Part university press and part professional publisher, Harvard Education Press, an imprint of the Harvard Education Publishing Group in Cambridge, Mass., may be one of the best kept secrets in the Boston area’s vibrant publishing scene. Over the past decade HEP has added to its list, starting with three books in fall 2002, and over 20 books in each of the past few years, with 13 books slated for the spring 2013 list. “We’ve had a good ten years,” says director Doug Clayton, who has been with HEP from the start. “We have been really gratified by well over a 10% a year sales increase in the last six years.”

While HEP’s 150-title backlist might be directed more toward people in government, teachers, and princpals, “our books can stretch into the trade,” says publicity coordinator Rose Ann Miller. And they tackle some of the hard issues in education, starting with the press’ very first book, Racial Inequity in Special Education, edited by Gary Orfield and Daniel Losen of Harvard’s Civil Right’s Project. Other titles look to educational reform, school leadership, and education management and finance. HEP’s bestselling book, Instructional Rounds in Education (2009) by Elizabeth City, Richard Elmore, Sarah Fiarman, and Lee Teitel, details a new form of professional learning known as instructional rounds networks, which the authors developed based on the medical rounds model used by physicians. It also exemplifies the press’s mission to publish on behalf of education practice and policy and comes from faculty at the Harvard Graduate School of Education.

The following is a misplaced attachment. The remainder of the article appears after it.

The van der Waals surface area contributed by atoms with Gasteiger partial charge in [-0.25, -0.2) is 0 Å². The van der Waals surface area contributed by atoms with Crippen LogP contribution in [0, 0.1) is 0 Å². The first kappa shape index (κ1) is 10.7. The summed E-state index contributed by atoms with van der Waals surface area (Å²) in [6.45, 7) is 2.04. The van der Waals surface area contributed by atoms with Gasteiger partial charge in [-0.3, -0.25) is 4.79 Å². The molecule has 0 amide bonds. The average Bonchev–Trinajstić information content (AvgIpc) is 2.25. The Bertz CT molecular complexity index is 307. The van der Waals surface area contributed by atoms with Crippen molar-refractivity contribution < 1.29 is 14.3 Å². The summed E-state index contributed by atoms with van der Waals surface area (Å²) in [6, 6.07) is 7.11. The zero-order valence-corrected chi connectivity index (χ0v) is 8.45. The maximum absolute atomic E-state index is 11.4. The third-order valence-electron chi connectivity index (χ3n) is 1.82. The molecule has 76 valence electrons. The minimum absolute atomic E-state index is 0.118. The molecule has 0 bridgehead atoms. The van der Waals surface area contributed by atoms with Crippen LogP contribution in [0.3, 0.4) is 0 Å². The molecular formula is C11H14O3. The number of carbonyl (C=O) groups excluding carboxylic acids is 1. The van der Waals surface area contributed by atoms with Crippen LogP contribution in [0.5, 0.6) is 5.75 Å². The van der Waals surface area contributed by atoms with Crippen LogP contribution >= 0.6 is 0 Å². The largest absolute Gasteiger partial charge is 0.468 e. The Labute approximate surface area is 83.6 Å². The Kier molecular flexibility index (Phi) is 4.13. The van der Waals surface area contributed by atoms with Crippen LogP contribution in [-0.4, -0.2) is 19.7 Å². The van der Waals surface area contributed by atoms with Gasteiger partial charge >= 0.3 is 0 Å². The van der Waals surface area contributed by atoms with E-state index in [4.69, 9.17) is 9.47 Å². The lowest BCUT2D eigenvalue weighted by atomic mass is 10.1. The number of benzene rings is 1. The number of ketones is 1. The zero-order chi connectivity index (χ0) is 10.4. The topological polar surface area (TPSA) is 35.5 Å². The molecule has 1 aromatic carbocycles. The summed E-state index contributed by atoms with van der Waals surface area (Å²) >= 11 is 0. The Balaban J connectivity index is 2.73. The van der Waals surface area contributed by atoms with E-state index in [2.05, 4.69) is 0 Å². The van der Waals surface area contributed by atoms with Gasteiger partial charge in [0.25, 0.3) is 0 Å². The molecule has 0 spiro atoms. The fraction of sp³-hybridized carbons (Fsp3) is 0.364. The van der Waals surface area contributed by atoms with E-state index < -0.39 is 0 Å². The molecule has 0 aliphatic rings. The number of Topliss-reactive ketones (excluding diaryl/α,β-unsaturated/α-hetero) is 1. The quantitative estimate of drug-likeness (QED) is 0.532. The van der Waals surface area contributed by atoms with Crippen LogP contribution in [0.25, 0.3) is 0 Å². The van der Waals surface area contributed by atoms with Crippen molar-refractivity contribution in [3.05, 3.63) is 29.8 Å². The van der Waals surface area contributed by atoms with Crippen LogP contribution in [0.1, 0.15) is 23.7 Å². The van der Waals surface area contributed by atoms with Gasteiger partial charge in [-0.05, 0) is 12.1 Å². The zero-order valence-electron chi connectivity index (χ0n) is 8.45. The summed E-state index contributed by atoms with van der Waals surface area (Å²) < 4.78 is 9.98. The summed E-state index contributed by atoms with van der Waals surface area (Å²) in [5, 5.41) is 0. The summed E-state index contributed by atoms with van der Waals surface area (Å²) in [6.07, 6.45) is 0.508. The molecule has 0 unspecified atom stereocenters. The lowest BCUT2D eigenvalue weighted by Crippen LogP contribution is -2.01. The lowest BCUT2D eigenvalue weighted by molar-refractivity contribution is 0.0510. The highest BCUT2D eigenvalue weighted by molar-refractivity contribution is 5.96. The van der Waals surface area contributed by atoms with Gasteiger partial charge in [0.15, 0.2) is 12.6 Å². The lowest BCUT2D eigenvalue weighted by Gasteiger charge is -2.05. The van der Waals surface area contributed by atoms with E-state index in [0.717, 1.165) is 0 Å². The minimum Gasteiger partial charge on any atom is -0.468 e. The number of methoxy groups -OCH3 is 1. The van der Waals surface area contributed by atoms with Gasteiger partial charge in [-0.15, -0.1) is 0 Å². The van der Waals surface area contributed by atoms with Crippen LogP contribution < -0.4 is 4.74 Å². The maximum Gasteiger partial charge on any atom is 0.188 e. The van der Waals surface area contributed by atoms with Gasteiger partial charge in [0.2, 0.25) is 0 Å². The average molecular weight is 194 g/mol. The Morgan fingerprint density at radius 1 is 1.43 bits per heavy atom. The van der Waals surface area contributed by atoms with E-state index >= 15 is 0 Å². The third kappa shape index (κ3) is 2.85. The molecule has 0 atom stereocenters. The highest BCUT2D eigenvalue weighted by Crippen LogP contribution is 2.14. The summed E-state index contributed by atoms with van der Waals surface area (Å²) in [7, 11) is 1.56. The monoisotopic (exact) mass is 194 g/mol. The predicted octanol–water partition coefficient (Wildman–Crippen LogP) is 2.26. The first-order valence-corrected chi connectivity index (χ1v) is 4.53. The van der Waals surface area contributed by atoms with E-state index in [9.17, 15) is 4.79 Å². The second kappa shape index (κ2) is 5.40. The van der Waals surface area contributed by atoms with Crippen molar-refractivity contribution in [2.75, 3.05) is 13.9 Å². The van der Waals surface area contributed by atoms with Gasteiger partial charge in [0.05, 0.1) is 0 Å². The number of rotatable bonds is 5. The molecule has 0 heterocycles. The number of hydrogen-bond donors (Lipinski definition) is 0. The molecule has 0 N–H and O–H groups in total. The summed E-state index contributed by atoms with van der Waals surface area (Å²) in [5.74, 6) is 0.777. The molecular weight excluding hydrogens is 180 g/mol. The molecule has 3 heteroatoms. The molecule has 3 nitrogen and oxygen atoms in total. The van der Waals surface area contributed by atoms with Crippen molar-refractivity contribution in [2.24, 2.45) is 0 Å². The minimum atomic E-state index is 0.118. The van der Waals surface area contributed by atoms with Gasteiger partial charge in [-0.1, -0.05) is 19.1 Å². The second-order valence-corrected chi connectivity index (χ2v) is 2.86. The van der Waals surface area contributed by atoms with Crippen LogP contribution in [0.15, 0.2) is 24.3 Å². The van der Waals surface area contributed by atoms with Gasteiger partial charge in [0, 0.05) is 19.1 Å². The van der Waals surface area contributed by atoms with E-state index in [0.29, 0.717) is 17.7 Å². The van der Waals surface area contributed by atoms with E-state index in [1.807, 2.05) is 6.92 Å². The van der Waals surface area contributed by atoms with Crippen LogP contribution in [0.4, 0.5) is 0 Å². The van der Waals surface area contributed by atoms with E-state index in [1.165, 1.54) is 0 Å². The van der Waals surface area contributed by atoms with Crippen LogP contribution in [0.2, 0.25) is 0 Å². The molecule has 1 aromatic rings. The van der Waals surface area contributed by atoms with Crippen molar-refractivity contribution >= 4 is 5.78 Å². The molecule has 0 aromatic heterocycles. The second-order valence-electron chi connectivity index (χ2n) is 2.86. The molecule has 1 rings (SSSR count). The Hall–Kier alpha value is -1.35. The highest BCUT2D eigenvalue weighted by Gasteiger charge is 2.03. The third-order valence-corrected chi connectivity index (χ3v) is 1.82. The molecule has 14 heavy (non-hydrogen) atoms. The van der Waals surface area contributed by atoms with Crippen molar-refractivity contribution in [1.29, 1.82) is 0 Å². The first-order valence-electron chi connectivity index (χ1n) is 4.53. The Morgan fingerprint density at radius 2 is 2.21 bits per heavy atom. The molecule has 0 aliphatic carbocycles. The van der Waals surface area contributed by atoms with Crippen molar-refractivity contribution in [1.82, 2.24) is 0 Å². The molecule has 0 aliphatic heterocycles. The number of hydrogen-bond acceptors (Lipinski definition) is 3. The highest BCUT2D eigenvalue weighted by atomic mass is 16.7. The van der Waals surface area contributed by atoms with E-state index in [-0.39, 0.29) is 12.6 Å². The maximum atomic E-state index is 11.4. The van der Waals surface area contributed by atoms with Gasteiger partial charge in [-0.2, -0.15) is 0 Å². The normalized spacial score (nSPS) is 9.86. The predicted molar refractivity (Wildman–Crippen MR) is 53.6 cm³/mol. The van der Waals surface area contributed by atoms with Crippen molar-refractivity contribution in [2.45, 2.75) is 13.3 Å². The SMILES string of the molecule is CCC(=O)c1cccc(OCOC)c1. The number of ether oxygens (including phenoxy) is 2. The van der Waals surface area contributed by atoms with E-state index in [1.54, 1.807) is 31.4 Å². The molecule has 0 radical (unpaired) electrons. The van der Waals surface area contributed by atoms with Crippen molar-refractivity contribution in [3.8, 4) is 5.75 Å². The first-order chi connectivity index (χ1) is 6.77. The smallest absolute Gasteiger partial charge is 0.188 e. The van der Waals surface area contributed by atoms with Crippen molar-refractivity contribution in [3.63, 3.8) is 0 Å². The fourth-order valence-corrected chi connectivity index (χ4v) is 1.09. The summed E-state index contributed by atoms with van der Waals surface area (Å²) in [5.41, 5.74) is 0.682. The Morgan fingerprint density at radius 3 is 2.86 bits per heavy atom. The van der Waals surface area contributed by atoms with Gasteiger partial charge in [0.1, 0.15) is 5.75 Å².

Over the next six months HEP plans to expand into e-books. In the fall, it hired Christina Smith DeYoung as director of sales and marketing to spearhead that mission. She was previously with WGBH Education. “We’re a little bit behind where we wanted to be with e-books,” says Clayton, who plans to gradually phase in the press’s backlist, which includes every title HEP has printed since its founding, along with new titles.